Cyberbullying is often associated with children and schools, but it’s a growing problem in the workplace too. The reality is that it DOES exist in many businesses and can lead your business to become a hostile work environment that damages morale, hurts productivity and even drives valued employees out the door.
Definition – Cyberbullying
Cyberbullying is the use of cell phones, instant messaging, e-mail or social media sites such as Facebook and Twitter to harass, threaten or intimidate someone.
A recent study by VitalSmarts, a leadership consultancy, polled nearly 3,000 people on the topic of workplace bullying. A stunning 96% of respondents indicated they’d been bullied in the workplace. The study also revealed that 62% of bullying came in the form of sabotaging work and/or the reputation of co-workers and 52% reported ‘browbeating, threats and intimidation’.
Cyberbullies, or “trolls”, are people who intentionally provoke others online by ranting, using inflammatory or offensive language or spreading falsehoods or half-truths just to get a reaction from or to intimidate an individual or organization. Allowing that kind of behavior to exist can drive valuable employees out of your business.
What can you do to stop Cyber Bullying?
- Establish a clear “Appropriate Use Policy” that details how company resources may be used and how employees are expected to behave on Social Media as it relates to your business and its employees or clients. Make sure you define consequences for unacceptable behavior by your staff to show how serious you take Cyber-bullying or any other kind of abusive actions.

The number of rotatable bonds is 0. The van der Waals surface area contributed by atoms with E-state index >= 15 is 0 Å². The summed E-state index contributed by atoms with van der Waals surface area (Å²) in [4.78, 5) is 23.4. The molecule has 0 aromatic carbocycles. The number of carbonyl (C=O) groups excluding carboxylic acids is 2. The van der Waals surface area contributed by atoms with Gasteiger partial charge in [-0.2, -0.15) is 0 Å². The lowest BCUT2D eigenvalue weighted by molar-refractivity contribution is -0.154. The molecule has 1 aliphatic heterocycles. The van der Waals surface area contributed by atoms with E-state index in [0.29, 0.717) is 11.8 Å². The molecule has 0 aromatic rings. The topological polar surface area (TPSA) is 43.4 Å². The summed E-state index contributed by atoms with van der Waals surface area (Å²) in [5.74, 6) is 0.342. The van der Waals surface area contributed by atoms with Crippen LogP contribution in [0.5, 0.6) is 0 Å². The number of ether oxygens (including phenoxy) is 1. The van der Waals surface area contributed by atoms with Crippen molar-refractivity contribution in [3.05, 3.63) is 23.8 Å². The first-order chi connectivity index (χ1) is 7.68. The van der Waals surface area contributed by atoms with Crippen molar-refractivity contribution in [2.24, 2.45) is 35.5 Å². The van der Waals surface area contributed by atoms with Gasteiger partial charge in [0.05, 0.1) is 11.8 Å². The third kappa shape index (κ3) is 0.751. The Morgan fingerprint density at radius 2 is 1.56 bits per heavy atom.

- Define ‘bullying’, ‘harassment’ and ‘inappropriate behavior’ in your HR policies and ensure all employees are trained in what to look for and how to report issues. Don’t forget regular refreshers.
- Be on the lookout for persistent retention issues. If a lot of people leave one department or group, you have a problem, and it probably involves some kind of harassment or bullying.
- Make sure you define a clear path for reporting bullying and encourage your staff to report any instances they observe or experience.
- Take swift corrective action when bullying is exposed. Make it clear bullies aren’t rewarded – in fact, exactly the opposite. Turning a blind eye to a bully will encourage him or her.
To summarize, Cyber-bullying or any kind of intimidation can create a hostile workplace for your business. In today’s connected world, word travels fast. Not only victims of bullying suffer but so can the reputation of your business.
About the author: Jeff Hoffman is President of ACT Network Solutions, author of the book “Intruders At The Gate, A Guide For Protecting Your Business From Hackers” and a member of the Executive Advisory Council for IT Security at CompTIA, the leading worldwide IT industry association.